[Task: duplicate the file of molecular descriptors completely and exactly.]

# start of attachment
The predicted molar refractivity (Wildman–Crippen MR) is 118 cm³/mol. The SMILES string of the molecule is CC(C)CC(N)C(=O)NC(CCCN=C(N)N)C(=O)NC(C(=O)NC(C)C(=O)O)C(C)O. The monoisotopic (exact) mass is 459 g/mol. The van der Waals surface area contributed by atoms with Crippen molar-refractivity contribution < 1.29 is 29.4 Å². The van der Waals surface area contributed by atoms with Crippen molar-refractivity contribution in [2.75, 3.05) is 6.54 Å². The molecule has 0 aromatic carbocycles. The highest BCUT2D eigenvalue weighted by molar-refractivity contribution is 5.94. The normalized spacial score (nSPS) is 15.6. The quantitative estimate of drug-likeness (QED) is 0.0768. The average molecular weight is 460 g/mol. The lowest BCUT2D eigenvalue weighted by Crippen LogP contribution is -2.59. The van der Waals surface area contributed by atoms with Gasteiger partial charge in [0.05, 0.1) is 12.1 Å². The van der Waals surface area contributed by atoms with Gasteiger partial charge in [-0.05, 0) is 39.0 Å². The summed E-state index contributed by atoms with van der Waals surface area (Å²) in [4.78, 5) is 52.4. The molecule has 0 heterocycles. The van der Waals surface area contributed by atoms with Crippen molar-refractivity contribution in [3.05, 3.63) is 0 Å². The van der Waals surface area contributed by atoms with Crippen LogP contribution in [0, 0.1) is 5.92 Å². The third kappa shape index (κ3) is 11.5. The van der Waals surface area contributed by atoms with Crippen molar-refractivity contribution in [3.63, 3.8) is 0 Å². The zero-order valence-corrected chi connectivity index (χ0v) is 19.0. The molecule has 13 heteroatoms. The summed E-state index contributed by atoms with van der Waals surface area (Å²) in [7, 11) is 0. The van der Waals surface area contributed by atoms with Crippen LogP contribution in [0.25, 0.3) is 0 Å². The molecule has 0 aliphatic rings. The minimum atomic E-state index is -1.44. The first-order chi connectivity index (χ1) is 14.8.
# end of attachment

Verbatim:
The predicted molar refractivity (Wildman–Crippen MR) is 118 cm³/mol. The SMILES string of the molecule is CC(C)CC(N)C(=O)NC(CCCN=C(N)N)C(=O)NC(C(=O)NC(C)C(=O)O)C(C)O. The monoisotopic (exact) mass is 459 g/mol. The van der Waals surface area contributed by atoms with Crippen molar-refractivity contribution < 1.29 is 29.4 Å². The van der Waals surface area contributed by atoms with Crippen molar-refractivity contribution in [2.75, 3.05) is 6.54 Å². The molecule has 0 aromatic carbocycles. The highest BCUT2D eigenvalue weighted by molar-refractivity contribution is 5.94. The normalized spacial score (nSPS) is 15.6. The quantitative estimate of drug-likeness (QED) is 0.0768. The average molecular weight is 460 g/mol. The lowest BCUT2D eigenvalue weighted by Crippen LogP contribution is -2.59. The van der Waals surface area contributed by atoms with Gasteiger partial charge in [0.05, 0.1) is 12.1 Å². The van der Waals surface area contributed by atoms with Gasteiger partial charge in [-0.05, 0) is 39.0 Å². The summed E-state index contributed by atoms with van der Waals surface area (Å²) in [4.78, 5) is 52.4. The molecule has 0 heterocycles. The van der Waals surface area contributed by atoms with Crippen molar-refractivity contribution in [3.05, 3.63) is 0 Å². The van der Waals surface area contributed by atoms with Crippen LogP contribution in [0, 0.1) is 5.92 Å². The third kappa shape index (κ3) is 11.5. The van der Waals surface area contributed by atoms with Crippen molar-refractivity contribution in [3.63, 3.8) is 0 Å². The zero-order valence-corrected chi connectivity index (χ0v) is 19.0. The molecule has 13 heteroatoms. The summed E-state index contributed by atoms with van der Waals surface area (Å²) in [7, 11) is 0. The van der Waals surface area contributed by atoms with Crippen LogP contribution in [0.25, 0.3) is 0 Å². The molecule has 0 aliphatic rings. The minimum atomic E-state index is -1.44. The first-order chi connectivity index (χ1) is 14.8.